Carvana: Vroom Puts This Into Perspective
- Vroom is debt-free, growing fast, and being priced at approximately 2.0x sales.
- In comparison, Carvana is fully weighted down by its highly restrictive balance sheet, slower growth rates than Vroom, and priced at approximately 1.9x.
- Carvana's shareholder are going to struggle to find a reasonable return in this stock.
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Carvana (NYSE:CVNA) is an expensive stock in a very competitive market. This has been known for some time, and investors have been willing to give the stock a wide pass.
Meanwhile, Vroom's recent IPO highlights just how expensive Carnava is why this stock should be avoided as it is unjustifiably expensive.
Further, going through Carvana's balance sheet, I question how long before Carvana needs to access capital markets once again?
Having said, I note that the strong momentum in the stock, from shorts being squeezed, is likely to keep the stock rallying here, at least over the very near-term.
Balance Sheet - A Position of Weakness
To say that Caravana's balance sheet has problems is to put things mildly. But even before digging around its balance sheet, we should consider its off-balance sheet entities:
Source: Q1 2020 10-Q
As we can see above, Caranava's off-balance sheet, has about $120 million in liabilities. This is not particularly onerous, particularly compared with a company like Hertz (HTZ). Having said that, Hertz has not been valued anywhere near $8 billion market cap for some time, and to argue that Caravana is not as bad as Hertz is not a compelling enough argument -- Hertz is on its way into potential bankruptcy.
Next, as to Caravana's balance sheet, Caravana has its Senior Notes, which mature in 2023 and amount to just over $600 million. Also, Caravana has drawn its revolver (including its Floor Plan Facility which matures in October 2020), with its total near-term revolver carried on its balance sheet at more than $800 million.
To summarize, Caravana is not operating from a position of flexibility and strength, but quite the opposite.
Capital Dilution -- a Second Take?
Moving on, Caravana has sold shares twice in the last several months, with its latest raise pushing its total number of shares outstanding to approximately 69 million -- a 47% dilution from the same time a year ago.
On its prospectus, Caravana has listed under use of proceeds:
Pending use of the net proceeds from this offering [go towards] pay[ing] down a portion of the borrowings outstanding under our vehicle inventory financing and security agreement with Ally Financial.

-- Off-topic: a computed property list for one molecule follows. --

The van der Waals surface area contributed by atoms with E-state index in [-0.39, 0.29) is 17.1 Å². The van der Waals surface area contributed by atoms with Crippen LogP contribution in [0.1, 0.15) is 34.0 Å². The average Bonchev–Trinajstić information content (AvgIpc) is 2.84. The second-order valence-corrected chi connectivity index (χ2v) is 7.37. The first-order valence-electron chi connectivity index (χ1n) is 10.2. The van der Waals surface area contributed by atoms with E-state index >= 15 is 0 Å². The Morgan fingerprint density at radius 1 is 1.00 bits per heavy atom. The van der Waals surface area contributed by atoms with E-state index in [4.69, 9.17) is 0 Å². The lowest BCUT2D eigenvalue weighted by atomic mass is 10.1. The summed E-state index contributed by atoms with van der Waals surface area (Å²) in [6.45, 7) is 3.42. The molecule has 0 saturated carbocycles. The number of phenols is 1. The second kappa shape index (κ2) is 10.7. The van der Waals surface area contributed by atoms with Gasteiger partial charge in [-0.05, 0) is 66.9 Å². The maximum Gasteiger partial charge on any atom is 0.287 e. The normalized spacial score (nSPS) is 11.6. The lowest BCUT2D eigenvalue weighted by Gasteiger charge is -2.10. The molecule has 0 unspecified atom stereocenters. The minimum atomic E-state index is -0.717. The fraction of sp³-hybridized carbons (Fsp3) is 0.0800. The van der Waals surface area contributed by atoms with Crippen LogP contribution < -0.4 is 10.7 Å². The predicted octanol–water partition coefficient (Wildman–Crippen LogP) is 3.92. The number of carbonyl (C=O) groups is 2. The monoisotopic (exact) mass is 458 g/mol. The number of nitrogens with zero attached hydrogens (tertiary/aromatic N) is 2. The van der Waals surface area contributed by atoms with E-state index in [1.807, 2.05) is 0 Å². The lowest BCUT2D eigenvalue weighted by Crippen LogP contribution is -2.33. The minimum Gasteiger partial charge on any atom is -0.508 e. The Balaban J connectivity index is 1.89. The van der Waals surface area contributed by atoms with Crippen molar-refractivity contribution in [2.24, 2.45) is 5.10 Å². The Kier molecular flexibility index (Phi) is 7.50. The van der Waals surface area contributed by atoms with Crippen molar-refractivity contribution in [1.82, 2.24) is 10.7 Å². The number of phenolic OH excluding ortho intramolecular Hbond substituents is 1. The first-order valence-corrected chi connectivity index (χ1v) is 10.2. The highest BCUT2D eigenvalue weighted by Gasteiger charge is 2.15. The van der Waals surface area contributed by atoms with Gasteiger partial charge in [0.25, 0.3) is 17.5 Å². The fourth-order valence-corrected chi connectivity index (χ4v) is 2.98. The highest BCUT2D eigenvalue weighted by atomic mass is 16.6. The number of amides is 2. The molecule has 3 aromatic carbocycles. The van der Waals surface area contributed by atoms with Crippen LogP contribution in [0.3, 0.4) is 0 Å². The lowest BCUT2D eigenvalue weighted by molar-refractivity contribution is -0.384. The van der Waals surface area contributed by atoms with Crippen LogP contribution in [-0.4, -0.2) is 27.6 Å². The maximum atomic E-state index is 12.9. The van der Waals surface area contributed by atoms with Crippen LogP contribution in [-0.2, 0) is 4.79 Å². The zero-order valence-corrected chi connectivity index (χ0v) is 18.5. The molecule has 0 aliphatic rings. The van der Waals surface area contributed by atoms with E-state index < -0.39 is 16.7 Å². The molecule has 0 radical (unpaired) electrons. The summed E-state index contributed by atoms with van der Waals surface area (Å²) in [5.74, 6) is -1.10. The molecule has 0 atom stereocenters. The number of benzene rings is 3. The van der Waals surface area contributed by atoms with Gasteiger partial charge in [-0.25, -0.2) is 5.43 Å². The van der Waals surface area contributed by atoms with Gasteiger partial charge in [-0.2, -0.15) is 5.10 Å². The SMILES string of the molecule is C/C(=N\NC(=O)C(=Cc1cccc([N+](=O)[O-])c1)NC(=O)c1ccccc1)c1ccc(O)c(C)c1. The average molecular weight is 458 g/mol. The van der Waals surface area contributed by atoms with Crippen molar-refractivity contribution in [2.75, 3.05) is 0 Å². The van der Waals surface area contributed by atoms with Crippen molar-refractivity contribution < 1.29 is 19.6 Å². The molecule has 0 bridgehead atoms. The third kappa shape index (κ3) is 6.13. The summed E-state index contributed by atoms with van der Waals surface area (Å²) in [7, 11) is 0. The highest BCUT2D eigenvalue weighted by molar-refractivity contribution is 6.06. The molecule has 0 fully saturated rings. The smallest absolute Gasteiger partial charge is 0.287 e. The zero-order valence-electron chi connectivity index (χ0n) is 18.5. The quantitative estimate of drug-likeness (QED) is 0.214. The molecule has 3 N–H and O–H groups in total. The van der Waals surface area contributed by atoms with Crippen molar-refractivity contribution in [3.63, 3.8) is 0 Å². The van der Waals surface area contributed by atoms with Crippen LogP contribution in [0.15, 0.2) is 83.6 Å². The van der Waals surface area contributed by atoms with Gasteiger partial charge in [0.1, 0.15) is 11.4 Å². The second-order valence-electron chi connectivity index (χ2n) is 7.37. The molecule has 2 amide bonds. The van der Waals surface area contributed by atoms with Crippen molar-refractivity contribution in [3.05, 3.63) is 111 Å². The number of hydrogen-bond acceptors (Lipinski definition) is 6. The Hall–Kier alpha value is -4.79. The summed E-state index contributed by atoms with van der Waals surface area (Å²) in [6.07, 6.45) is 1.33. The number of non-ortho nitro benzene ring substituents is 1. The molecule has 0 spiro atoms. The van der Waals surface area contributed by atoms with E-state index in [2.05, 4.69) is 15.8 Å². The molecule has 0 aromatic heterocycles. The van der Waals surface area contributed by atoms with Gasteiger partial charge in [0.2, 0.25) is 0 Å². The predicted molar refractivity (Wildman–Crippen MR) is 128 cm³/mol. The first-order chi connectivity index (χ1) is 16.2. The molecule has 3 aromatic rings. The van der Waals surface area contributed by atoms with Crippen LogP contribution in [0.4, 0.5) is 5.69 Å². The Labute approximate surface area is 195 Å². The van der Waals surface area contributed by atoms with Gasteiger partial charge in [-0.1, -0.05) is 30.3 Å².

Accordingly, investors are being asked to pay a large premium for a company that has no tangible way to pay its creditors, as its sustainable cash flow is non-existent.
Indeed, a skeptical analyst could argue that its use of proceeds is phrased in a way to avoid drawing attention to the fact that its shareholders are paying its creditors.
Valuation - Irrelevant Until It Matters
In 2020, investors continue to obsess over two types of stock. Any company that is positioned as 'new economy/low touch', which Caravana fits into neatly. As well as, companies that are able to push the growth narrative. Accordingly, Caravana is well-positioned to push both narratives.
What's more, my back of the envelope calculations, imply that the stock is shorted approximately 40% (accounting for the recent equity raise). The figure may be out slightly, but it works for our purposes.
Given this high level of shorts, together with the market rallying strongly of late for all stocks, together this has forced Caravana's share to rally meaningfully since the lows set in March.
To put this into perspective, it implies that the bulk of shareholders are likely to be holding gains here, and not willing to pose tough questions from this underlying asset and its valuation.
In fact, on the surface, it appears that paying 1.9x trailing sales for Caravana is not excessive. However, it is more excessive than meets the eye, because of its competitor Vroom (VRM) is growing its ecommerce segment at 158% year-over-year, and is priced at just 2.0x total sales.
(Source): Vroom Prospectus
Indeed, not only is Vroom a strong competitor to Caravana but the segment where it goes head-to-head with Carvana is growing at a much stronger clip. Note that Vroom's TDA segment is a physical location segment in Houston, and not significant to the overall discussion here, so I've not focused on it, although I do discuss it here.
The Bottom Line
Vroom's IPO is a reminder, showing the disconnect in valuation between what a reasonable investor is willing to pay for a fast-growing debt-free company in this space, essentially, 2x total sales, versus Carvana's fully restrictive balance sheet.
Not to mention that Caravana's near-term is likely to meaningful slow down as the economy remains depressed.
In summary, investors are bidding for Carvana as if we are in 2019, and both its operations and the economy are in full swing, with the share price trading at close to all-time highs. Meanwhile, the underlying reality is actually very different.
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